Our verdict: The entire collection, and show itself, had a strength of energy one struggles to find elsewhere at fashion week. Loose interpretations of traditional Indian dress were realised in rich, bright colours and intricate embroideries. With long-line loose fitting tunics, sweeping beaded veils and one shoulder tops there were whispers of the traditional sari and kurta, but each was worn in an entirely contemporary manner – often paired with a slogan t-shirt (as is Ashish’s predilection).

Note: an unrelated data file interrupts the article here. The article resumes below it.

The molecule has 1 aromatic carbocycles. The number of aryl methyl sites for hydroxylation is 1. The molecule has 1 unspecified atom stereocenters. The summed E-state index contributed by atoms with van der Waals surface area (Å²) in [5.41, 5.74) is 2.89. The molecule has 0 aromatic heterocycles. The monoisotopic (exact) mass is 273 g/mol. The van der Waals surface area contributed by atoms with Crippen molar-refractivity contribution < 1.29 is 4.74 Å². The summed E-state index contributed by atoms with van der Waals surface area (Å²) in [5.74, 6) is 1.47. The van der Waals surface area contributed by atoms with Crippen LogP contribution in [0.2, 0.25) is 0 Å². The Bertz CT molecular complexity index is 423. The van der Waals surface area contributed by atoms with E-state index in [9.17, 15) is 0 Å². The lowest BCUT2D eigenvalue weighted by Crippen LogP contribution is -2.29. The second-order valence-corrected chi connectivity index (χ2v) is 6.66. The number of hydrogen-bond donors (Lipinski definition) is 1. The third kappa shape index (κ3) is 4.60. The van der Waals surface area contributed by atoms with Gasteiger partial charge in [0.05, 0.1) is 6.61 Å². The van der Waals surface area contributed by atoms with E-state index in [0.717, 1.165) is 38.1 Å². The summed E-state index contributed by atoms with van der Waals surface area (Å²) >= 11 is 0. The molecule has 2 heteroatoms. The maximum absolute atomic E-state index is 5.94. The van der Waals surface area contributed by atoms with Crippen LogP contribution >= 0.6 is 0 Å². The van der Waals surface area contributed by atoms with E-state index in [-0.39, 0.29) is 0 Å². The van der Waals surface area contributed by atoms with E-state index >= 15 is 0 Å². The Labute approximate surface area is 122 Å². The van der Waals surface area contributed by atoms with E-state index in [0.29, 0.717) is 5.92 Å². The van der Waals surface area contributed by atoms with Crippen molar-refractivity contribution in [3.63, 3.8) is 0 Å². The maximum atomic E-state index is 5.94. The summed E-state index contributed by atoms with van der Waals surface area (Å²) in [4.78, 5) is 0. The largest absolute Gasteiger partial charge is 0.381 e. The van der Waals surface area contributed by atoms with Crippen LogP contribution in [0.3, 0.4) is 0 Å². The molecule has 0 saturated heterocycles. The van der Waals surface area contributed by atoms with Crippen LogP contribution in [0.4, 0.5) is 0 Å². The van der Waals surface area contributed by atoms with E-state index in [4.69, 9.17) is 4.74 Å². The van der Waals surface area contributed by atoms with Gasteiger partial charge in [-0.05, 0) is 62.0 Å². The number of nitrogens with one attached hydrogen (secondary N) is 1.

Henna covered the models hands and feet (they were barefoot of course), and each was adorned with bells, oversized jewels, tikka headpieces, long thick plaited hair decorated with fresh Jasmine flowers and Pop/Club kid and Kali-inspired make-up from Isamaya Ffrench. The gender-fluid collection was presented under a sparkling canopy of fairy lights (of course) and Ashish took his bow in a t-shirt that had ‘Immigrant’ written across it. A fitting reminder that some of our best creative talent comes from far away.